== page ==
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September 2015

Vol. 157 / No. 1350

René Gimpel’s ‘Diary of an Art Dealer’

By Diana J Kostyrko

WHEN THE JOURNAL of René Gimpel was first published in Paris in 1963, Gaston-Louis Vuitton (1883–1970), Gimpel’s second cousin and the president of the famous Vuitton luggage enterprise, was initially in ‘a state of euphoria’. On closer reading, however, his reaction was less sympathetic: ‘you must have edited it, and you did well to do so. I would even say that you did not go far enough’, he wrote in a letter to the dead author’s youngest son, Jean Gimpel.1 Vuitton was correct on one point at least. René Gimpel’s journal, kept more or less continuously from 1918 until 1939, had been edited not only by its author during his lifetime, but by several subsequent editors. What was so damaging, and to whom, that the art dealer’s diary had been meddled with since he first put pen to paper? His journal is hardly the answer to Casanova’s – the avowed source of inspiration for Gimpel – nor does it bear comparison to the racy, unedited chronicles of his French contemporary the misanthropic literary critic Paul Léautaud (whom Gimpel described as ‘poisonous’). This article examines the genesis of the journal and its significance as an art-historical document.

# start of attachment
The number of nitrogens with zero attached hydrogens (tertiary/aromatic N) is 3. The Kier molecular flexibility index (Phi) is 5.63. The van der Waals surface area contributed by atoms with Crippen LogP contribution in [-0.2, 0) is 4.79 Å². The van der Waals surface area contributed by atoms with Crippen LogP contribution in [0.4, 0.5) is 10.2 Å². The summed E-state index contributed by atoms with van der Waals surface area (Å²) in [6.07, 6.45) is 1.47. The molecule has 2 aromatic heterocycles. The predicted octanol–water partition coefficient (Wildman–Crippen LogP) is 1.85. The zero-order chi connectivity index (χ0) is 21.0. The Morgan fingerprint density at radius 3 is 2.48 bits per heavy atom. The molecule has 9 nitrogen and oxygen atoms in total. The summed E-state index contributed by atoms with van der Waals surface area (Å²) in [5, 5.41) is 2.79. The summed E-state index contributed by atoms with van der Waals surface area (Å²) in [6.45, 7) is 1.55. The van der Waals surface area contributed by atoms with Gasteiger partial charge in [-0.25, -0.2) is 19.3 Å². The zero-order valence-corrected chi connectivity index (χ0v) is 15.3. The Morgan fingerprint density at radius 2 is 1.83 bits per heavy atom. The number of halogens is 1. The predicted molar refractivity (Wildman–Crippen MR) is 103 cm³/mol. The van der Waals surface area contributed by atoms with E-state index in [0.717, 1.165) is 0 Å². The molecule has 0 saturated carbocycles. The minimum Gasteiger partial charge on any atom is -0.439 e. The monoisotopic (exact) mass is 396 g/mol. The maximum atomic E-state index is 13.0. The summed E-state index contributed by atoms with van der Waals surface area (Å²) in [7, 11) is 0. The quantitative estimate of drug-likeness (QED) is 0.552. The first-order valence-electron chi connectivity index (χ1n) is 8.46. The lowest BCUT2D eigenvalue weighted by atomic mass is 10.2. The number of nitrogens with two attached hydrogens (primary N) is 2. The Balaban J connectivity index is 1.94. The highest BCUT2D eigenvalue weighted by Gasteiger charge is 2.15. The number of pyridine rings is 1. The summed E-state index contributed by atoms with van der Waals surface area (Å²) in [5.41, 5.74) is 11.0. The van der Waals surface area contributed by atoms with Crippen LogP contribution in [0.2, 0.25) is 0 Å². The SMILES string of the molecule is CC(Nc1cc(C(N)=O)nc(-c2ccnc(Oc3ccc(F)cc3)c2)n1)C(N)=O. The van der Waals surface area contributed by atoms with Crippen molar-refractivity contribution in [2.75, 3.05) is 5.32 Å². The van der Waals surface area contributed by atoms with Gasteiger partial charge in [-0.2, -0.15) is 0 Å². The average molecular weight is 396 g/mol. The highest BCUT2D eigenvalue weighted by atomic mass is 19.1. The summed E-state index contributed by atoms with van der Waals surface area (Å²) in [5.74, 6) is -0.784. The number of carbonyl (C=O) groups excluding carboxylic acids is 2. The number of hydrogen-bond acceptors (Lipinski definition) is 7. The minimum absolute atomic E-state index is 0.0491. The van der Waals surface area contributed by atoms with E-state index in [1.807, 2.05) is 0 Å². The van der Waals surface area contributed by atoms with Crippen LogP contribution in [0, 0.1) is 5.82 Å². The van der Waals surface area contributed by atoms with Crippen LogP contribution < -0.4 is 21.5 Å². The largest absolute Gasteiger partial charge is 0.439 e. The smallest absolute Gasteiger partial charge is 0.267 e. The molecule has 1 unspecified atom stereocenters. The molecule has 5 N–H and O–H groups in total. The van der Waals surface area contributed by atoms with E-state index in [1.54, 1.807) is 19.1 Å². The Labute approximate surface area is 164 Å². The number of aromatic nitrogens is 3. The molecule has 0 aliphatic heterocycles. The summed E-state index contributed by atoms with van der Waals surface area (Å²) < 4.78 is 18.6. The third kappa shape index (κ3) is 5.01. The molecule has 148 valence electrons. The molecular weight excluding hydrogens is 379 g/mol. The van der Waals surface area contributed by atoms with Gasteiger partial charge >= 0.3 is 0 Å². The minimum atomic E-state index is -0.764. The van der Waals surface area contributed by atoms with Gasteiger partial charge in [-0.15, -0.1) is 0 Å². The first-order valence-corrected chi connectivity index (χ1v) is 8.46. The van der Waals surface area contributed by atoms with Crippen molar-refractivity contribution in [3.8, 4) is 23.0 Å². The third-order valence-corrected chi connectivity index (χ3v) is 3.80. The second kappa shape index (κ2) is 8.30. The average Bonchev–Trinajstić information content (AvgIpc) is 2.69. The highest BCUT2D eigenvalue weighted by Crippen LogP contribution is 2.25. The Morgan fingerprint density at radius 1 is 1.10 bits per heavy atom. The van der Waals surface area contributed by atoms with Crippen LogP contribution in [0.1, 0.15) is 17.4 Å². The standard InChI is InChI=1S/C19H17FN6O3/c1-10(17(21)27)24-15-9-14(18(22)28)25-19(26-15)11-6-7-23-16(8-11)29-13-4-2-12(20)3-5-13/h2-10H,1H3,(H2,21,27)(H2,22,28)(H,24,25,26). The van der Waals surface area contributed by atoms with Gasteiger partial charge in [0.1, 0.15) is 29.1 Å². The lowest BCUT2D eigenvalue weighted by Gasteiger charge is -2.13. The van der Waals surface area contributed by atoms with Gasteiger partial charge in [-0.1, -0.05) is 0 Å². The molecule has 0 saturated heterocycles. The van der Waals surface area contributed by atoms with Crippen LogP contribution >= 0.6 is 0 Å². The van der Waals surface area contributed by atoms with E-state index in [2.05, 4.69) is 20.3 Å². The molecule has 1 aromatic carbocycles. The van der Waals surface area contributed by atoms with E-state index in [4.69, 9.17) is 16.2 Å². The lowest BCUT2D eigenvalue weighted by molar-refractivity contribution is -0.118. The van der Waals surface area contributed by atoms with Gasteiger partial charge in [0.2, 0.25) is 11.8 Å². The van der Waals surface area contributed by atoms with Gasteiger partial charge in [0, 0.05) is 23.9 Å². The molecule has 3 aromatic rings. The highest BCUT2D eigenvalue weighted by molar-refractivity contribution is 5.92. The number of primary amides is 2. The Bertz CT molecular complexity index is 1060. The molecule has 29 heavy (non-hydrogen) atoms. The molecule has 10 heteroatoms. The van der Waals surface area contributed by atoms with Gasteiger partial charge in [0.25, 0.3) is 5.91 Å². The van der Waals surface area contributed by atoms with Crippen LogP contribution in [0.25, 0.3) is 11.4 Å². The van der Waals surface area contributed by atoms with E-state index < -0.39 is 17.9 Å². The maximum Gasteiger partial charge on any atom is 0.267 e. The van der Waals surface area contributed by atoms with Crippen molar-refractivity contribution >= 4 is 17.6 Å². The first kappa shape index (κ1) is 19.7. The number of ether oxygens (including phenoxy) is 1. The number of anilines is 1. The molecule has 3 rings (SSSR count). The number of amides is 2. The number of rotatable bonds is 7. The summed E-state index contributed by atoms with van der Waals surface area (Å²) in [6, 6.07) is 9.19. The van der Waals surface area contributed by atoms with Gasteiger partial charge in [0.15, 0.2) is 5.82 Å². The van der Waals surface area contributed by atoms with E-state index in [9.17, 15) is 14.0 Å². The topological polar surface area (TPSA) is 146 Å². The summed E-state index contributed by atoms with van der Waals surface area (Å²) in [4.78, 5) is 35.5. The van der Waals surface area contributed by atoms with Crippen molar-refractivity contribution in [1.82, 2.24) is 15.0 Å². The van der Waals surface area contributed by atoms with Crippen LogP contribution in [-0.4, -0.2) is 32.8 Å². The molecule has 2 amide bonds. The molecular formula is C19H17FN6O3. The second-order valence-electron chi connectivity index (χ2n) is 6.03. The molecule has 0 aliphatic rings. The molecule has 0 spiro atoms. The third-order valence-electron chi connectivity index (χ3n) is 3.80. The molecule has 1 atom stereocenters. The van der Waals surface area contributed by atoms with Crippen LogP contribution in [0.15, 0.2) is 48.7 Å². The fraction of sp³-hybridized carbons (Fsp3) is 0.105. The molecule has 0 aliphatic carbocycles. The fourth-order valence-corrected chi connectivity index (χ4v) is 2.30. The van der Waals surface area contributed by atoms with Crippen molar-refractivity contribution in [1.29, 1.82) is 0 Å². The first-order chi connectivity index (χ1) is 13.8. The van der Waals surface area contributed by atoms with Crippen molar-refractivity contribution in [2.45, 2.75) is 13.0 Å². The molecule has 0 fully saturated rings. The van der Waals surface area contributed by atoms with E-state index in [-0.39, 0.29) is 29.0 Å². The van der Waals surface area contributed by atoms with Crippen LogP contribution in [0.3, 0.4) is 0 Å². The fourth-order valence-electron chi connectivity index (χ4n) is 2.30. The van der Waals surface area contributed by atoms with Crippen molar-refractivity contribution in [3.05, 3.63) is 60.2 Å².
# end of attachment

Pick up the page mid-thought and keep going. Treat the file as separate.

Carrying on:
René Albert Gimpel (1881–1945), born in Paris in the heady era of La Belle Epoque, was the only child of Clarisse Adelaïde (Adèle) Vuitton (1862–1915) and Ernest Nathan Gimpel, a Parisian art dealer born in Alsace who died in New York of diphtheria in 1907 aged forty-eight. At the time of his father’s death, René, aged twenty-five, was already a transatlantic dealer who could converse fluently in English (unusual for a Frenchman at the time), and he was obliged to step into his father’s shoes at E. Gimpel & Wildenstein in New York and at the Paris house of Wildenstein. Gimpel was socially and commercially well connected: his Paris-born mother, who had at one time worked for the fashion house of Worth, was a niece of Louis Vuitton (1821–1892) and a friend of Isabelle, the wife of René Viviani, prime minister of France in 1914–15. Gimpel’s father was a second cousin to Nathan Wildenstein (1851–1934) and his business partner; while René himself married the late Sir Joël Duveen’s youngest daughter, Florence (1886–1978), by that marriage becoming brother-in-law both to Joseph Duveen and Sir Arthur Abrahams and uncle to Armand Lowengard (1893– 1944), the scion of the Paris firm of antiquarians.